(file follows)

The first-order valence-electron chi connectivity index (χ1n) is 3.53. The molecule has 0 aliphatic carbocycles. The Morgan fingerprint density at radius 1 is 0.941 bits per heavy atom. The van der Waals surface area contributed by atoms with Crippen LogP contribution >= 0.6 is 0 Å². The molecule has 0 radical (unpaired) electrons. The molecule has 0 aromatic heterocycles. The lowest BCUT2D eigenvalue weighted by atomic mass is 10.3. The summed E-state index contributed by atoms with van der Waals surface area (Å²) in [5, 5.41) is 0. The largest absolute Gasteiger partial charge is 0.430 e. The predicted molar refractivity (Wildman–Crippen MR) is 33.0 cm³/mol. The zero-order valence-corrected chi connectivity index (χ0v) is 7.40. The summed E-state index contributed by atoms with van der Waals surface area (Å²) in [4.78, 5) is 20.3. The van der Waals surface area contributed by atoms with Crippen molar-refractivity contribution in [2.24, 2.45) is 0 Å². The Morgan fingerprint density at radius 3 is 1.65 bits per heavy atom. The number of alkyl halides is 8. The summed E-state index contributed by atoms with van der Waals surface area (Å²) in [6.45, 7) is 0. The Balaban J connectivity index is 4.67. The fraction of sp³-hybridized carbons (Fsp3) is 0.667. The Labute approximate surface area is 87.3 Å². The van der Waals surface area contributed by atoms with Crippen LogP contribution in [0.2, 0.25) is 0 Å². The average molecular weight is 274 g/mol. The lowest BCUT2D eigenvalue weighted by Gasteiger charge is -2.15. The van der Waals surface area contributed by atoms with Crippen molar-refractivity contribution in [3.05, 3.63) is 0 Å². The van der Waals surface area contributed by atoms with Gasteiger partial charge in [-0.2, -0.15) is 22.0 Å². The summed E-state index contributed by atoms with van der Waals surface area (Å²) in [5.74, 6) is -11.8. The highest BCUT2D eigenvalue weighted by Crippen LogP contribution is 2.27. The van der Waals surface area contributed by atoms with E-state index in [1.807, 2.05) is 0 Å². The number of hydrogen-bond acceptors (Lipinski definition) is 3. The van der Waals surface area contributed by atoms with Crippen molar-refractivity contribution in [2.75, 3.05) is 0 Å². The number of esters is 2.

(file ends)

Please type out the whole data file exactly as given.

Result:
The first-order valence-electron chi connectivity index (χ1n) is 3.53. The molecule has 0 aliphatic carbocycles. The Morgan fingerprint density at radius 1 is 0.941 bits per heavy atom. The van der Waals surface area contributed by atoms with Crippen LogP contribution >= 0.6 is 0 Å². The molecule has 0 radical (unpaired) electrons. The molecule has 0 aromatic heterocycles. The lowest BCUT2D eigenvalue weighted by atomic mass is 10.3. The summed E-state index contributed by atoms with van der Waals surface area (Å²) in [5, 5.41) is 0. The largest absolute Gasteiger partial charge is 0.430 e. The predicted molar refractivity (Wildman–Crippen MR) is 33.0 cm³/mol. The zero-order valence-corrected chi connectivity index (χ0v) is 7.40. The summed E-state index contributed by atoms with van der Waals surface area (Å²) in [4.78, 5) is 20.3. The van der Waals surface area contributed by atoms with Crippen molar-refractivity contribution in [2.24, 2.45) is 0 Å². The Morgan fingerprint density at radius 3 is 1.65 bits per heavy atom. The number of alkyl halides is 8. The summed E-state index contributed by atoms with van der Waals surface area (Å²) in [6.45, 7) is 0. The Balaban J connectivity index is 4.67. The fraction of sp³-hybridized carbons (Fsp3) is 0.667. The Labute approximate surface area is 87.3 Å². The van der Waals surface area contributed by atoms with Crippen LogP contribution in [0.2, 0.25) is 0 Å². The average molecular weight is 274 g/mol. The lowest BCUT2D eigenvalue weighted by Gasteiger charge is -2.15. The van der Waals surface area contributed by atoms with Crippen molar-refractivity contribution in [3.05, 3.63) is 0 Å². The van der Waals surface area contributed by atoms with Gasteiger partial charge in [-0.2, -0.15) is 22.0 Å². The summed E-state index contributed by atoms with van der Waals surface area (Å²) in [5.74, 6) is -11.8. The highest BCUT2D eigenvalue weighted by Crippen LogP contribution is 2.27. The van der Waals surface area contributed by atoms with E-state index in [1.807, 2.05) is 0 Å². The number of hydrogen-bond acceptors (Lipinski definition) is 3. The van der Waals surface area contributed by atoms with Crippen molar-refractivity contribution in [2.75, 3.05) is 0 Å². The number of esters is 2.